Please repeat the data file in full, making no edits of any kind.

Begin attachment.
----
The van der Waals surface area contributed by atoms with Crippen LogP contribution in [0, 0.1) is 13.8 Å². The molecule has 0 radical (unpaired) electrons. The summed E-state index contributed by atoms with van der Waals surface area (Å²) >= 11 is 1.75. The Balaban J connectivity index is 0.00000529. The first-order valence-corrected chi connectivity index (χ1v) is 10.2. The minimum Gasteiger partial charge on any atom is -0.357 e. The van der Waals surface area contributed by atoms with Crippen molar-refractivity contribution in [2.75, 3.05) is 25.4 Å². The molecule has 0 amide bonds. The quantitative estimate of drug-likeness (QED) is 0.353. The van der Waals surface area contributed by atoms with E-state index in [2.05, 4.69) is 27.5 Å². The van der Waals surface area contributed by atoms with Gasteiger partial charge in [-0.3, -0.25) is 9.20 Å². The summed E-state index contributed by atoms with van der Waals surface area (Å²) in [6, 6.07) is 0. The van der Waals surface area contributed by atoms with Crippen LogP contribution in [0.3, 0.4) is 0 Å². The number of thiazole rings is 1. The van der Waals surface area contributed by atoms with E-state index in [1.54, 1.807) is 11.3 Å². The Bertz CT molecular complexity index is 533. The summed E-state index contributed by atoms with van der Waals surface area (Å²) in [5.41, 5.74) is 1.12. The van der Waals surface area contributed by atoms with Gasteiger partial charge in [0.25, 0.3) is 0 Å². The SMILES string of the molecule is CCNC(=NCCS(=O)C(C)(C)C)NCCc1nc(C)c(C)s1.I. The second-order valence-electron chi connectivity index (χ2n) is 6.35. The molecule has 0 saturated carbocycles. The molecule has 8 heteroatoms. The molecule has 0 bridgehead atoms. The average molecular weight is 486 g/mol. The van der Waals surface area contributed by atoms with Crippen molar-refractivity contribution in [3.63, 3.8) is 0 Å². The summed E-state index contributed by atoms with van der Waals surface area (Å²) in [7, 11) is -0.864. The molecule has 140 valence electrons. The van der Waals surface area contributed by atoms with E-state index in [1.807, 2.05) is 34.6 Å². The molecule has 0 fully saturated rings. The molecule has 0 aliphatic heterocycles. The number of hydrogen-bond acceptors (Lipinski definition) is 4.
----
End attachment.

The van der Waals surface area contributed by atoms with Crippen LogP contribution in [0, 0.1) is 13.8 Å². The molecule has 0 radical (unpaired) electrons. The summed E-state index contributed by atoms with van der Waals surface area (Å²) >= 11 is 1.75. The Balaban J connectivity index is 0.00000529. The first-order valence-corrected chi connectivity index (χ1v) is 10.2. The minimum Gasteiger partial charge on any atom is -0.357 e. The van der Waals surface area contributed by atoms with Crippen molar-refractivity contribution in [2.75, 3.05) is 25.4 Å². The molecule has 0 amide bonds. The quantitative estimate of drug-likeness (QED) is 0.353. The van der Waals surface area contributed by atoms with E-state index in [2.05, 4.69) is 27.5 Å². The van der Waals surface area contributed by atoms with Gasteiger partial charge in [-0.3, -0.25) is 9.20 Å². The summed E-state index contributed by atoms with van der Waals surface area (Å²) in [6, 6.07) is 0. The van der Waals surface area contributed by atoms with Crippen LogP contribution in [0.3, 0.4) is 0 Å². The number of thiazole rings is 1. The van der Waals surface area contributed by atoms with E-state index in [1.54, 1.807) is 11.3 Å². The Bertz CT molecular complexity index is 533. The summed E-state index contributed by atoms with van der Waals surface area (Å²) in [5.41, 5.74) is 1.12. The van der Waals surface area contributed by atoms with Gasteiger partial charge in [0.25, 0.3) is 0 Å². The SMILES string of the molecule is CCNC(=NCCS(=O)C(C)(C)C)NCCc1nc(C)c(C)s1.I. The second-order valence-electron chi connectivity index (χ2n) is 6.35. The molecule has 0 saturated carbocycles. The molecule has 8 heteroatoms. The molecule has 0 bridgehead atoms. The average molecular weight is 486 g/mol. The van der Waals surface area contributed by atoms with Crippen molar-refractivity contribution in [3.63, 3.8) is 0 Å². The summed E-state index contributed by atoms with van der Waals surface area (Å²) in [7, 11) is -0.864. The molecule has 140 valence electrons. The van der Waals surface area contributed by atoms with E-state index in [1.807, 2.05) is 34.6 Å². The molecule has 0 fully saturated rings. The molecule has 0 aliphatic heterocycles. The number of hydrogen-bond acceptors (Lipinski definition) is 4.